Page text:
In business, communication is key. Whether it’s a question of forging new relationships, presenting information about your products or services, or explaining a concept or idea, poor communication will hold you back.
And, with so many other areas to prioritise in that ever-tight budget, communication can all-too-often be a last-minute consideration. If this sounds familiar, don’t panic; use these top tips for business correspondence, so that your business isn’t let down.
How to write the address on an envelope
While you could be forgiven for thinking email has taken over the world, the traditional letter is still used in business. It is more formal than email and is often chosen when sensitive or official information needs to be conveyed. Having said that, many of us are out of practice when it comes to using the correct conventions especially writing the address correctly on an envelope. This is the first thing your client will see, so it needs to be just as professional as its contents.
Make sure you write your recipient’s address clearly in the centre of the envelope, ensuring you use the postcode. If your letter is destined for overseas, write the country in capitals at the bottom of the address. The stamp (double-check you have the right one – large letters need a ‘large letter’ stamp!) goes in the top right-hand corner, with a small gap between the edge of the stamp and the perimeter of the envelope. Your own company’s name and return address need to go on the back of the envelope, too.
Make writing a priority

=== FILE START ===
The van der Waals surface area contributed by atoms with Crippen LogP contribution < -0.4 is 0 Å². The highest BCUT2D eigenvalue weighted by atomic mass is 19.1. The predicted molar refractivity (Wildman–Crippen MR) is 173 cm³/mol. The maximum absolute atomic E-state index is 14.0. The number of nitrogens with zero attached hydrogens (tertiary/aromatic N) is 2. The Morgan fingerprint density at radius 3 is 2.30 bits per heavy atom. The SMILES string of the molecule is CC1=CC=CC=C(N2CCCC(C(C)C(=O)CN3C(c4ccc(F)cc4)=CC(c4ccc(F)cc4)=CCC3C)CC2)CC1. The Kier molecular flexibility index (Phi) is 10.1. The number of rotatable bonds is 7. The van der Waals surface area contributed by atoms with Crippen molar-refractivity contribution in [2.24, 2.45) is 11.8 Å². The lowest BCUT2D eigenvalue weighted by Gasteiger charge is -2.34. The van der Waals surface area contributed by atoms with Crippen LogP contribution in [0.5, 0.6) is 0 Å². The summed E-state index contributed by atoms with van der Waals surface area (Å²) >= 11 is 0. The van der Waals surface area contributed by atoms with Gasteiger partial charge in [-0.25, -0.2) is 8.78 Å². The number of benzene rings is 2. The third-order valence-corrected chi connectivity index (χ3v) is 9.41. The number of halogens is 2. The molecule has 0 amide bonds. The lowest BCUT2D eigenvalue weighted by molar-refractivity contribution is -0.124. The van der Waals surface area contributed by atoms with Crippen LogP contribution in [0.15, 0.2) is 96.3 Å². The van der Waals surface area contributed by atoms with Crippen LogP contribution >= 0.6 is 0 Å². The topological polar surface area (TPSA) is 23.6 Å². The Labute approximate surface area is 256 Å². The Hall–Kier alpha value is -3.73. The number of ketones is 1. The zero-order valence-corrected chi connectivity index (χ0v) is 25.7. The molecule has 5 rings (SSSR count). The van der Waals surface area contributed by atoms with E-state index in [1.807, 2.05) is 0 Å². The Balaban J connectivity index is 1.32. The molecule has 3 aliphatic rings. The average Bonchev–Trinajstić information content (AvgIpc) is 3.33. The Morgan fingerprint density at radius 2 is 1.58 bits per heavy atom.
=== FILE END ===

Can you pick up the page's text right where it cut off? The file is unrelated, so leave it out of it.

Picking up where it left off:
Many of us spend much of our work staring at a screen. Why not approach your business correspondence differently, and handwrite your first draft? Sometimes our ideas flow better and more freely using good old-fashioned paper and pen. Jot down your initial ideas and consider getting personalised pens made. This will serve two purposes: it will help keep you focused while writing down your initial ideas or filling in the envelope. Equally, giving them to your clients shows you’re professional and serious about effective communication. Plus, whenever your client uses your printed pen, they will be reminded of your company.
When it comes to the actual content of your correspondence, less is more. Nobody appreciates jargon words, so stick to the basics. Keep your message clear and to the point, and eliminate any fad words you might be tempted to use; take a look here at these humorous examples of what terms you should avoid at all costs! Including a call to action with clear instructions is more likely to get the outcome you are after, so make it easy for your client to do what you want them to do – and give a time incentive, so they do it now, rather than filing your letter away to do later.
Whatever your business correspondence seeks to achieve, following these handy tips will help you out. So, put pen to paper and get writing!